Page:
From the start in 2011, the policy of the “pivot” was a bridge too far. It meant that the United States would focus less attention and fewer military resources to the Middle East, and that our focus and forces would be shifted to the Pacific. As for the Middle East, it has been our briar patch for the past five decades, and we have never seriously grappled with what amounts to even a partial withdrawal from the area. Given our continuing commitments there, it is unlikely that we could move sufficient military resources from the Middle East to significantly affect the Pacific region and thus elicit Bejing’s attention.
In fact, there is nothing to be gained from adding to our Pacific presence in view of the more than sufficient military power we already maintain there. We have an expansive network of bases and facilities in the Far East as well as sophisticated naval and air power. Moreover, our Pacific allies do not want a Sino-American arms race in their backyard. They realize that when the elephants tangle, it is the grass that gets trampled. Additional tactical military maneuvers are unnecessary.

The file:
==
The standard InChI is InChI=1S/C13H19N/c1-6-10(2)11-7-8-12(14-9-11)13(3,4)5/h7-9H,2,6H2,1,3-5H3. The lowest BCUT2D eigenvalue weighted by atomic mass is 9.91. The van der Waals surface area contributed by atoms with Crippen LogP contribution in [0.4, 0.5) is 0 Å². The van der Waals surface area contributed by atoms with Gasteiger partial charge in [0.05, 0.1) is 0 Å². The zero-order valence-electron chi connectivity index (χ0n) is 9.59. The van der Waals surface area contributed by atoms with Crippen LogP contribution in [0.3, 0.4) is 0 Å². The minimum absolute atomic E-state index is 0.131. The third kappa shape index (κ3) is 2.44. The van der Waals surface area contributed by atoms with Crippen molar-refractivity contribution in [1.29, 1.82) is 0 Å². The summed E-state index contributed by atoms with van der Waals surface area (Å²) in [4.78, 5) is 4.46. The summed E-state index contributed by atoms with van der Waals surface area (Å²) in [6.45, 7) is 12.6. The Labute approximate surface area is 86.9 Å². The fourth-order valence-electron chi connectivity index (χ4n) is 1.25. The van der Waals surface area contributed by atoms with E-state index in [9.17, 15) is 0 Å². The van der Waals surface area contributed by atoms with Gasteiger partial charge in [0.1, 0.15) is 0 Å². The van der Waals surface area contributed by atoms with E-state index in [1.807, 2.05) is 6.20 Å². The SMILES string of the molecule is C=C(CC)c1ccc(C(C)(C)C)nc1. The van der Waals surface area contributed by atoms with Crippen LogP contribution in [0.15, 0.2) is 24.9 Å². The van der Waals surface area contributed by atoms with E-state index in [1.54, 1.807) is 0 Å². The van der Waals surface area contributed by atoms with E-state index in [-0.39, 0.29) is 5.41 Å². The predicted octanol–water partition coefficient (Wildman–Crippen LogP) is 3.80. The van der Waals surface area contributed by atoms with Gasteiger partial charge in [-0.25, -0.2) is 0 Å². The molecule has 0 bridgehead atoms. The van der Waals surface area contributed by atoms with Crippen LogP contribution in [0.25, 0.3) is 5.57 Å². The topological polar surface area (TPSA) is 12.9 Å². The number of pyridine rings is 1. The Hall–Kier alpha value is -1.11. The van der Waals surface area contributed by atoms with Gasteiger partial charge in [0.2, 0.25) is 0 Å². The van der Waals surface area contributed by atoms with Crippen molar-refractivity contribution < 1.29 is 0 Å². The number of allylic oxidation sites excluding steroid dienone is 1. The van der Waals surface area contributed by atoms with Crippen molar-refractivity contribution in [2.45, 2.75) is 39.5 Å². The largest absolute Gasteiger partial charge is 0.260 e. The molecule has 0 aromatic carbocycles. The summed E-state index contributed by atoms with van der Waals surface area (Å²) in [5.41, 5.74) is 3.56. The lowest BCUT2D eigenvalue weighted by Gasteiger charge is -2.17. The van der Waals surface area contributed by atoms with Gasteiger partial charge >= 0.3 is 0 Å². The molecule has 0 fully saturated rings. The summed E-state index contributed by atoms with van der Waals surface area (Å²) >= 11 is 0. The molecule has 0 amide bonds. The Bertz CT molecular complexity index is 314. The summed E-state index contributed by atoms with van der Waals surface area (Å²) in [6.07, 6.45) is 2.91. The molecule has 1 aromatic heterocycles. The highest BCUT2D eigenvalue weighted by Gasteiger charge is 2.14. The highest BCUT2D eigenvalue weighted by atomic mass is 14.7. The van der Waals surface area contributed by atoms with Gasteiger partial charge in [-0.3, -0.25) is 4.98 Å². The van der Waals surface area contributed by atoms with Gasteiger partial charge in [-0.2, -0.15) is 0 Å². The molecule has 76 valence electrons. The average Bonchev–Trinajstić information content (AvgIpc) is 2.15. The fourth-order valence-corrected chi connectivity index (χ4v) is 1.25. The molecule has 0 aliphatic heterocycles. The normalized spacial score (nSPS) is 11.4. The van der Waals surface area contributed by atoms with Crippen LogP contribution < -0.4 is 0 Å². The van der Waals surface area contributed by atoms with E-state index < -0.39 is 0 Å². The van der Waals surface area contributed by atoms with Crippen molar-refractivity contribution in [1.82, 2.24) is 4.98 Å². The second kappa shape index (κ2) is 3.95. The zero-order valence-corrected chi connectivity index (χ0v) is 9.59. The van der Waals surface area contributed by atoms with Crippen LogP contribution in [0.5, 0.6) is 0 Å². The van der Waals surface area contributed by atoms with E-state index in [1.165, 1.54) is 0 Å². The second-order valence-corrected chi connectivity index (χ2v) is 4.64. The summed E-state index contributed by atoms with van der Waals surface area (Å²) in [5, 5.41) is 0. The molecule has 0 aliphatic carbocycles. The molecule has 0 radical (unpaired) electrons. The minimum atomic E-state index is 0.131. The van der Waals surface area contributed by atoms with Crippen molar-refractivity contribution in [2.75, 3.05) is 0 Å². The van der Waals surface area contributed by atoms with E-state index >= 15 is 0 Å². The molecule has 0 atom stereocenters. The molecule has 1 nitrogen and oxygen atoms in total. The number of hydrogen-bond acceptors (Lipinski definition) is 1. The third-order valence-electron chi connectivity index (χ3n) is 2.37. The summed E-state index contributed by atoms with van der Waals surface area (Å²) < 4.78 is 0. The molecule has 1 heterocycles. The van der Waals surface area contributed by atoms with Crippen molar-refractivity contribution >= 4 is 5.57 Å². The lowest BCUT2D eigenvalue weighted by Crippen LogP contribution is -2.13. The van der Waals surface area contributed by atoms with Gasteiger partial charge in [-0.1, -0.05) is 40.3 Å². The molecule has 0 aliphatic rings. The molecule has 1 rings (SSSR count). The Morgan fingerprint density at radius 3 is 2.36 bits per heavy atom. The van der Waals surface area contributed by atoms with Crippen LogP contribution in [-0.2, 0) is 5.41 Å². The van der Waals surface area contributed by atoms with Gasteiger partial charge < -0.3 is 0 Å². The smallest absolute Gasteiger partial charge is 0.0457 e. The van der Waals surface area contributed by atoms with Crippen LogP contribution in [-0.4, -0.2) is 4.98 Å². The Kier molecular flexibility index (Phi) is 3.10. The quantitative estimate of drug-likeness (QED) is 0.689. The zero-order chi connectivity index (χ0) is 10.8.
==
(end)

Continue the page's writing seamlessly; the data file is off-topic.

The best answer to China’s clumsy diplomacy and provocative maneuvers in the region is to engage in more sophisticated diplomacy. A U.S. effort to bolster its bilateral ties with China’s neighbors such as Vietnam would be a natural counter. We should strengthen our ties within the so-called Quad—the United States, Australia, India, and Japan. Our participation in the Trans-Pacific Partnership would signal the goal of competing economically with China. At the same time, we could signal working with China on our many shared interests such as the environment, non-proliferation, and confidence-building-measures. Arms control and disarmament were central to launching a detente with the Soviet Union in the 1970s and 1980s; the environmental challenge could be the key to a serious and institutionalized Sino-American dialogue.
There are potential points of confrontation between the United States and China, but they have nothing to do with U.S. national security concerns. We may be troubled by China’s hard-line policies toward Tibet, the Uighurs, and Hong Kong, but these are Beijing’s internal problems and we have little ability to affect them. Beijing will not bend to our will over domestic policy. There are more relevant concerns with Beijing’s external problems on the border with India or with regard to Taiwan, but here again the answer is to use diplomacy. We must stop the gratuitous aspects of our engagement with Taiwan or we could find ourselves sleepwalking into a confrontation that would benefit no one.
President Biden should follow his own instincts regarding the importance of the power of our example, and demonstrate far less concern for the example of U.S. power.